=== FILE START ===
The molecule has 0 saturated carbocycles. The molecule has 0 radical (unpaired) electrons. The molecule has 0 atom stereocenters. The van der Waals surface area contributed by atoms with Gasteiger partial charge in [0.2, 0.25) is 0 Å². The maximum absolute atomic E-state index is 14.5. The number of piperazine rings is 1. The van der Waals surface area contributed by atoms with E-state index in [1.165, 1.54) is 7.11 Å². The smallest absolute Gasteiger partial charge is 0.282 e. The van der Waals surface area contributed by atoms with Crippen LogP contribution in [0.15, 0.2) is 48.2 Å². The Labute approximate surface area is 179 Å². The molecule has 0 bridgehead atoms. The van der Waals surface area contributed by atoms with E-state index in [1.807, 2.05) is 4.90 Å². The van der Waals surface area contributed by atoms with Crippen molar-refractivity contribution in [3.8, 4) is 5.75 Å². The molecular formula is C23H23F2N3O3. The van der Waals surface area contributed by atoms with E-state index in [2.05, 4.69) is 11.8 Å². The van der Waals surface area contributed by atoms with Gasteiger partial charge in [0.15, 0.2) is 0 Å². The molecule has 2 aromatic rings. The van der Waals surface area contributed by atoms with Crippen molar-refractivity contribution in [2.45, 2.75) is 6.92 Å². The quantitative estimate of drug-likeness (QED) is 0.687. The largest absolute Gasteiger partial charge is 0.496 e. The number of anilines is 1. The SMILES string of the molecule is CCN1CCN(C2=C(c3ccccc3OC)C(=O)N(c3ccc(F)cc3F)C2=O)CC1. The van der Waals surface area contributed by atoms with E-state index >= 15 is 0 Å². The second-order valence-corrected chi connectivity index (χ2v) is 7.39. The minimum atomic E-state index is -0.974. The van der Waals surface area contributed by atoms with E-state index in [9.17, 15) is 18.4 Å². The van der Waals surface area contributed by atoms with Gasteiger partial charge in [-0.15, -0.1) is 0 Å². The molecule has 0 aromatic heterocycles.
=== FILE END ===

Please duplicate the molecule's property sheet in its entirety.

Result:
The molecule has 0 saturated carbocycles. The molecule has 0 radical (unpaired) electrons. The molecule has 0 atom stereocenters. The van der Waals surface area contributed by atoms with Gasteiger partial charge in [0.2, 0.25) is 0 Å². The maximum absolute atomic E-state index is 14.5. The number of piperazine rings is 1. The van der Waals surface area contributed by atoms with E-state index in [1.165, 1.54) is 7.11 Å². The smallest absolute Gasteiger partial charge is 0.282 e. The van der Waals surface area contributed by atoms with Crippen LogP contribution in [0.15, 0.2) is 48.2 Å². The Labute approximate surface area is 179 Å². The molecule has 0 bridgehead atoms. The van der Waals surface area contributed by atoms with E-state index in [1.807, 2.05) is 4.90 Å². The van der Waals surface area contributed by atoms with Crippen molar-refractivity contribution in [3.8, 4) is 5.75 Å². The molecular formula is C23H23F2N3O3. The van der Waals surface area contributed by atoms with E-state index in [2.05, 4.69) is 11.8 Å². The van der Waals surface area contributed by atoms with Gasteiger partial charge in [0.15, 0.2) is 0 Å². The molecule has 2 aromatic rings. The van der Waals surface area contributed by atoms with Crippen molar-refractivity contribution in [2.45, 2.75) is 6.92 Å². The quantitative estimate of drug-likeness (QED) is 0.687. The largest absolute Gasteiger partial charge is 0.496 e. The number of anilines is 1. The SMILES string of the molecule is CCN1CCN(C2=C(c3ccccc3OC)C(=O)N(c3ccc(F)cc3F)C2=O)CC1. The van der Waals surface area contributed by atoms with E-state index >= 15 is 0 Å². The second-order valence-corrected chi connectivity index (χ2v) is 7.39. The minimum atomic E-state index is -0.974. The van der Waals surface area contributed by atoms with E-state index in [9.17, 15) is 18.4 Å². The van der Waals surface area contributed by atoms with Gasteiger partial charge in [-0.15, -0.1) is 0 Å². The molecule has 0 aromatic heterocycles.